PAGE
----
Tips and tricks for making the best sandwiches at home.
It took a while, but the New Orleans Po Boy Shop is now open in Dupont Circle. If you don't have the time to fly down to Louisiana, New Orleans native and owner Cam McNair and manager Justin Snyder have you covered. True to its name, the Po Boy Shop offers 15 different po boys, including staples like roast beef with debris gravy, fried shrimp or oyster, and an andouille sausage. Like McNair, most of the ingredients are trucked in from New Orleans; all of the bread comes straight from the famous Gambino's Bakery.
All of the po boys are freshly fried and massive. The batter and the light crust of the Gambino's bread gives way to the succulent meats inside (there is a vegetarian option too). The roast beef with debris gravy, on the other hand, is a giant, messy pile of beef and beef juices; it could be the only instance where "stewing in your own juices" sounds appetizing. The oysters are shucked and fried by order, so be prepared for a 15-20 minute wait. McNair and Snyder have also instituted a "Because We Can" specials menu where they'll be featuring combinations that will haunt your dreams like their NOPBLT: a smoked pork belly po boy that McNair says is cut "steak size thick."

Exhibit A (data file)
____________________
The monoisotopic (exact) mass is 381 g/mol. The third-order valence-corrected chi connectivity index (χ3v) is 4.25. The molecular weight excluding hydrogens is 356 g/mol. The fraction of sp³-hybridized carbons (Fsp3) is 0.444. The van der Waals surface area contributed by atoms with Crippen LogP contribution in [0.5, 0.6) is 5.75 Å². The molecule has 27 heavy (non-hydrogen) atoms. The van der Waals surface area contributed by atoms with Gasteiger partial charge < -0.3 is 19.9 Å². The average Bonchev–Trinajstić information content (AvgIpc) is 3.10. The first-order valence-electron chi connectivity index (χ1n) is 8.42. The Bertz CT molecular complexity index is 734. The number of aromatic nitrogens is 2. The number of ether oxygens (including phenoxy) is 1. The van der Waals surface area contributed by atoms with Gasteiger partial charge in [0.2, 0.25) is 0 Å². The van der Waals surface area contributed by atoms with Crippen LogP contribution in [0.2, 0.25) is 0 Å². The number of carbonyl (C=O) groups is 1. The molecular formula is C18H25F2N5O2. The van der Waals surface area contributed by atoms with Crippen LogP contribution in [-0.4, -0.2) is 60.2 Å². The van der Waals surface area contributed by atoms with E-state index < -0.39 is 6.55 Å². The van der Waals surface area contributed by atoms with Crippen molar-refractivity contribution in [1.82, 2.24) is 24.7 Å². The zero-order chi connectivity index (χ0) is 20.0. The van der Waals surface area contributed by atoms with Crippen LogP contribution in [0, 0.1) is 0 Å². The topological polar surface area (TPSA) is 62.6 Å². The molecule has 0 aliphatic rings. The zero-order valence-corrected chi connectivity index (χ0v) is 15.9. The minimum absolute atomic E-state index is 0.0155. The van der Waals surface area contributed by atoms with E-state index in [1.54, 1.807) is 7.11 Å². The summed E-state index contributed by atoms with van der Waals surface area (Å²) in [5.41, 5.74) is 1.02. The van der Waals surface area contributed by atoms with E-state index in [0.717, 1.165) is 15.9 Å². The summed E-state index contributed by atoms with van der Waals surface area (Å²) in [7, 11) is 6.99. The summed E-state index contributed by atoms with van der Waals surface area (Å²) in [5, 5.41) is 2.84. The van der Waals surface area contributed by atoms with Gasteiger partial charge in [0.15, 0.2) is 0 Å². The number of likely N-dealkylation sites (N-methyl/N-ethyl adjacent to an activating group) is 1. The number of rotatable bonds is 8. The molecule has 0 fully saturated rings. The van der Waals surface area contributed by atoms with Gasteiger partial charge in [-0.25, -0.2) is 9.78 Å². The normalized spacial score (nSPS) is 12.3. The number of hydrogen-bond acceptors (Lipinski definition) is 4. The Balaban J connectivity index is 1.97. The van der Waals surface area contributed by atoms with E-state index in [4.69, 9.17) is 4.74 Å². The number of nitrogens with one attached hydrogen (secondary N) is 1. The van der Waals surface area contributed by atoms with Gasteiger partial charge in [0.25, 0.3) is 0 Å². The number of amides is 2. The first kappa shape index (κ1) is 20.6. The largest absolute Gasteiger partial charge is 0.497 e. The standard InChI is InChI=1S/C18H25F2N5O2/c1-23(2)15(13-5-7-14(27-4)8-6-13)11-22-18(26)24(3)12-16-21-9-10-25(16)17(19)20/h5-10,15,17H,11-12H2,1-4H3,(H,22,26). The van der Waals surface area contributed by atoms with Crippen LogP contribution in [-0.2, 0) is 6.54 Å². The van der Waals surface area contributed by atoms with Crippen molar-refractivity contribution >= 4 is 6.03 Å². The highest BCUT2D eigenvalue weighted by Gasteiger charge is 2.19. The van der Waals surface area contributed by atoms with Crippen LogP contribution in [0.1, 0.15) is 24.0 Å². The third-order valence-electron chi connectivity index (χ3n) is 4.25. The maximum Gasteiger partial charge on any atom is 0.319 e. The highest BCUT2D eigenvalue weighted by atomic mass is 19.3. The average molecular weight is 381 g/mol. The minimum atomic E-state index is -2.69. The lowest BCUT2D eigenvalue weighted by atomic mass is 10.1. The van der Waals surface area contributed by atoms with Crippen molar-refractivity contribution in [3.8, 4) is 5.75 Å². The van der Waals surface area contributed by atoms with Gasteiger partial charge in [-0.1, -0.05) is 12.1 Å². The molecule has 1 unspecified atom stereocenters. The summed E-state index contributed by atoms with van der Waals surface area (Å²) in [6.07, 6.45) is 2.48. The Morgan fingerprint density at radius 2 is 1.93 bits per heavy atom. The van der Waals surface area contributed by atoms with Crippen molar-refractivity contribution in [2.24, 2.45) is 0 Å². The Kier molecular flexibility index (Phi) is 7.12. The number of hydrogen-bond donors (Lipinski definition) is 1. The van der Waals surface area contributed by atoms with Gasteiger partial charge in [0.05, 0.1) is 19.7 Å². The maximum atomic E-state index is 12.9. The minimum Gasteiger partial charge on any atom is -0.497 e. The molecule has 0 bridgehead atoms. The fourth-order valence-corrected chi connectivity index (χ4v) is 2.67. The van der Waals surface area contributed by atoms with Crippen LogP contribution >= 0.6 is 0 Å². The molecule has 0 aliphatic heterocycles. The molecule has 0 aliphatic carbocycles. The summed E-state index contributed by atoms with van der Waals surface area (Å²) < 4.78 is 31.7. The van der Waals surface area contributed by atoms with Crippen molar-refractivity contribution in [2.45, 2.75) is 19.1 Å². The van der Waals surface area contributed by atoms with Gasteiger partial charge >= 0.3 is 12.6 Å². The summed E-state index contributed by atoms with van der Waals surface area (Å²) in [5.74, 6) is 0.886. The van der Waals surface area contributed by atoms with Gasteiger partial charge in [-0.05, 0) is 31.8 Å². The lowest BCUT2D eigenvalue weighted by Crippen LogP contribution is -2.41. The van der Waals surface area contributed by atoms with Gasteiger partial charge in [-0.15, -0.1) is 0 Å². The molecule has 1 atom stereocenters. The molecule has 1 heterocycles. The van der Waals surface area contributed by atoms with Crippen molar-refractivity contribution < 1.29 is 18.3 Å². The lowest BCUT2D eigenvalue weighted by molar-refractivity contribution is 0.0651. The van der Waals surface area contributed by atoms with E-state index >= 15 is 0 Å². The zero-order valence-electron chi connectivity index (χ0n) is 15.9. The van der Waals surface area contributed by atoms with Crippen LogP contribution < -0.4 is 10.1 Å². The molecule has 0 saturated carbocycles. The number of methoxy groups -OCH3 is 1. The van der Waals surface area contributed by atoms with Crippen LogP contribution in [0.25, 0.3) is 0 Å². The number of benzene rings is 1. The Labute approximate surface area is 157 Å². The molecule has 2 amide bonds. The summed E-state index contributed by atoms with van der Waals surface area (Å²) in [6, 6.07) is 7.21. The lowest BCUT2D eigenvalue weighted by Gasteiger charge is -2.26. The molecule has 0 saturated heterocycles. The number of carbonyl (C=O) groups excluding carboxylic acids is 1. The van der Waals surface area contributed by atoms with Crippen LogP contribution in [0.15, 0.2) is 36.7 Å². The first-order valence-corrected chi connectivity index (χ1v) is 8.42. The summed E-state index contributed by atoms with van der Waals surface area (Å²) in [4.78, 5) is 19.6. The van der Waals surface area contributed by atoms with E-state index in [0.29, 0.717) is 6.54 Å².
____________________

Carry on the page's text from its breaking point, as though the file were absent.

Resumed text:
But New Orleans is more than just po boys and so is the Po Boy Shop. The seafood gumbo is a fixture on the menu. A rotating soup of the day will feature concoctions like a duck and andouille sausage gumbo. And perhaps most importantly, in addition to frying everything on the planet, the Po Boy Shop also offers classic beignets. Freshly fried and covered in confectioner's sugar, these beignets are great with a cup of coffee in the morning (which you can do since the Shop opens at 7 a.m.) or after a massive po boy.
The New Orleans Po Boy Shop occupies a space vacated by a Starbucks. In an area where I can think of at least 5 Starbucks within a 5-minute walk, the Po Boy Shop is a welcome addition to the Dupont neighborhood. Sit out on the small patio with striped awnings and wrought iron furniture with po boy in hand and the 1,000 miles to New Orleans won't seem quite so far.